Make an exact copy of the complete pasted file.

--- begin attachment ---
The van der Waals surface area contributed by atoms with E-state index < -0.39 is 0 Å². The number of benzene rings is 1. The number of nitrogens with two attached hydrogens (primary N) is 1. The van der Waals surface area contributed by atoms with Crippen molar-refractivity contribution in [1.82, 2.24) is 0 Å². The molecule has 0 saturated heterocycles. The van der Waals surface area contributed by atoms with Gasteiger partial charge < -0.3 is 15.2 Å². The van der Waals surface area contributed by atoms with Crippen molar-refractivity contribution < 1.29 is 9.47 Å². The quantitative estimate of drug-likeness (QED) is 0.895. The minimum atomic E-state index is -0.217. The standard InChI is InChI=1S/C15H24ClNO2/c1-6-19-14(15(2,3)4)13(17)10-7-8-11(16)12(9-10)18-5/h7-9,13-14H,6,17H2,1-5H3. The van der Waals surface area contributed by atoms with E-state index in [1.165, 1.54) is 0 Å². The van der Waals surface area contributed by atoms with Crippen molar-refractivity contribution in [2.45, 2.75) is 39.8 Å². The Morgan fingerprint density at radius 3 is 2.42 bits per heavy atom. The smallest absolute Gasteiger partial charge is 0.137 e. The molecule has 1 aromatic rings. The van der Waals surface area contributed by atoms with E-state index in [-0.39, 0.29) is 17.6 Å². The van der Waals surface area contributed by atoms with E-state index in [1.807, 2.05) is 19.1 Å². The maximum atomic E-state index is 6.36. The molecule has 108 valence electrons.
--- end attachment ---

The van der Waals surface area contributed by atoms with E-state index < -0.39 is 0 Å². The number of benzene rings is 1. The number of nitrogens with two attached hydrogens (primary N) is 1. The van der Waals surface area contributed by atoms with Crippen molar-refractivity contribution in [1.82, 2.24) is 0 Å². The molecule has 0 saturated heterocycles. The van der Waals surface area contributed by atoms with Gasteiger partial charge < -0.3 is 15.2 Å². The van der Waals surface area contributed by atoms with Crippen molar-refractivity contribution < 1.29 is 9.47 Å². The quantitative estimate of drug-likeness (QED) is 0.895. The minimum atomic E-state index is -0.217. The standard InChI is InChI=1S/C15H24ClNO2/c1-6-19-14(15(2,3)4)13(17)10-7-8-11(16)12(9-10)18-5/h7-9,13-14H,6,17H2,1-5H3. The van der Waals surface area contributed by atoms with E-state index in [1.165, 1.54) is 0 Å². The van der Waals surface area contributed by atoms with Crippen molar-refractivity contribution in [2.45, 2.75) is 39.8 Å². The Morgan fingerprint density at radius 3 is 2.42 bits per heavy atom. The smallest absolute Gasteiger partial charge is 0.137 e. The molecule has 1 aromatic rings. The van der Waals surface area contributed by atoms with E-state index in [-0.39, 0.29) is 17.6 Å². The van der Waals surface area contributed by atoms with E-state index in [1.807, 2.05) is 19.1 Å². The maximum atomic E-state index is 6.36. The molecule has 108 valence electrons.